Yoga teacher and avid paddleboarder India Pearson talks to me about how she has adjusted her quest for adventure after having a baby, and yet how she intends to retain some of it. Yet another uplifting installment from my #makingwaves series – intrepid and inspirational women with an uplifting story to tell.
“It’s not healthy to be absorbed by one thing.”
India and I were sitting opposite each other in the Lazy Shack in Hythe, a quirky café with walls dripping with marine mantras and beachy bunting, all intended to give you a gratifying seaside sensory overload. I was stirring my cup of tea. She was bouncing the bonniest, gurgliest baby girl on her lap in an intuitively maternal way which stirred within me memories of doing exactly the same five years ago.
“Finding the balance as a mum is very difficult,” she mused, assuming – rightly so – that having had three babies myself, I understood what she was talking about. “I haven’t yet found it and I wonder if I ever will. Being Malou’s mummy is the best job in the world but I know I need time away from it to appreciate it. Spending time on my paddleboard or teaching a yoga class gives me time to be me and reflect on how lucky I feel I am to be a mum to the most wonderful little girl.”
“It makes you a better mum,” I state encouragingly.
“Yes!” she concurs. “It actually saves my mental health.”
I relate to it. Oh, how I do! All those occasions when I rushed out the front door to do photoshoots when my babies were small, knowing that I had a finite amount of time before they’d start wailing at my unequipped husband for a feed. It was stressful. I remember questioning why I burdened myself with the additional load when life was topsy-turvy enough, but then I tasted an hour of feeling like me again, and I realised why.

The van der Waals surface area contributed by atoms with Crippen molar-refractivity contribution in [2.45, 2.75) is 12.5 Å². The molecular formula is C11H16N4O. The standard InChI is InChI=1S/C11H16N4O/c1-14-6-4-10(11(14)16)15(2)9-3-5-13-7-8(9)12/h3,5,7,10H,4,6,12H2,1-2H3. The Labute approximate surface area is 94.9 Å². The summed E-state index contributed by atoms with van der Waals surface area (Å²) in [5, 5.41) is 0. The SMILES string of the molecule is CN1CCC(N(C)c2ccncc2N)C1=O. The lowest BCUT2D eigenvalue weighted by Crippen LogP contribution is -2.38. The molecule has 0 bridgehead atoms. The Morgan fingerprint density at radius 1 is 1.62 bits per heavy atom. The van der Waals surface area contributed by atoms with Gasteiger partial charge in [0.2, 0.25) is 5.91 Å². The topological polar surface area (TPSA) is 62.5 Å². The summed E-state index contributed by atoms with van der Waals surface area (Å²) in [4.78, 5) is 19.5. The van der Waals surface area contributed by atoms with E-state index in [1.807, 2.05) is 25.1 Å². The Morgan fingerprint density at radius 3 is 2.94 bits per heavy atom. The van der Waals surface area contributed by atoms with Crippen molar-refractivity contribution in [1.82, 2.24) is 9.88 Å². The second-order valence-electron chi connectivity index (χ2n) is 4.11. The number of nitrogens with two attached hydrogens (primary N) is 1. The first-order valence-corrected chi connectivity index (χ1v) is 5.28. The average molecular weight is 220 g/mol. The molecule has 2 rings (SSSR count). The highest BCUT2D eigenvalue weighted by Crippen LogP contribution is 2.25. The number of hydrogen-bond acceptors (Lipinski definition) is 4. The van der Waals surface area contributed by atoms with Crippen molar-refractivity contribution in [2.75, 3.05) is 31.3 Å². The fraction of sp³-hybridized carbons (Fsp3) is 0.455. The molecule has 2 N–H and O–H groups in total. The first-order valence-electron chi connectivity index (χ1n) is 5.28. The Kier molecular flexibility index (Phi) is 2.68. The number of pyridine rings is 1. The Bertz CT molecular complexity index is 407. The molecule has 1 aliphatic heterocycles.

Retaining your identity after having children is a subject I’m very passionate about. It’s a theme ingrained within the ethos of The Outdoor Studio. In fact, The Outdoor Studio was the product of me trying to find this notion of identity when it had dwindled away to nothing after my third baby was born.
India Pearson is one of those warm and likeable women who fizz with vigour. In fact, I know who India is before I’ve even met her. I just do. I’ve met versions of her throughout my travels. Her spirit was there with me during a two-day boat trip down the Mekong river. It was there when I was trekking through the Thai jungle and when I was sleeping under the stars in the outback. India is one of those people hell bent on chasing adventure and, because of the authentic and attractive beam on her face, has no trouble finding it. There is nothing beige about this woman and during the short time I spend with her, the technicolour seeps back into me.
We talk about her intrepid trotting around the globe, as a backpacker but also when she landed a jammy job producing YouTube videos of exciting destinations for the company Holiday Extras. We talk about yoga, how it was an instinctive and natural pursuit for her, and the training she did in Thailand which she describes as “the best time of my life.” She also reminisces about getting up at five in the morning in Goa to surf with dolphins. I offer my own worldly escapades, namely my hope that I’ll visit Nepal at the end of the year for a photography trip and her eyes ignite at the mention of a mystical place she didn’t get round to visiting.
“You must really miss it,” I say. “The travelling.”
“Oh, I do.”
We both look at each other and nod wistfully, affiliated by a mutual understanding of the lure of wanderlust and the adult acceptance that life has moved on. For me, a decade ago. For her, very recently.
I’m a tad taken-aback when India tells me that Malou is only four months old. One, because India’s slender figure is suggestive of nothing biologically significant ever happening to it. Two, because she seems to have an acute understanding of her own needs as a spirited woman which I definitely did not possess when my first baby was small. We talk about our paths perhaps coinciding at a few festivals this summer. She’s booked in to teach yoga for the Island Feather brand and I’ll hopefully be wandering around with a camera.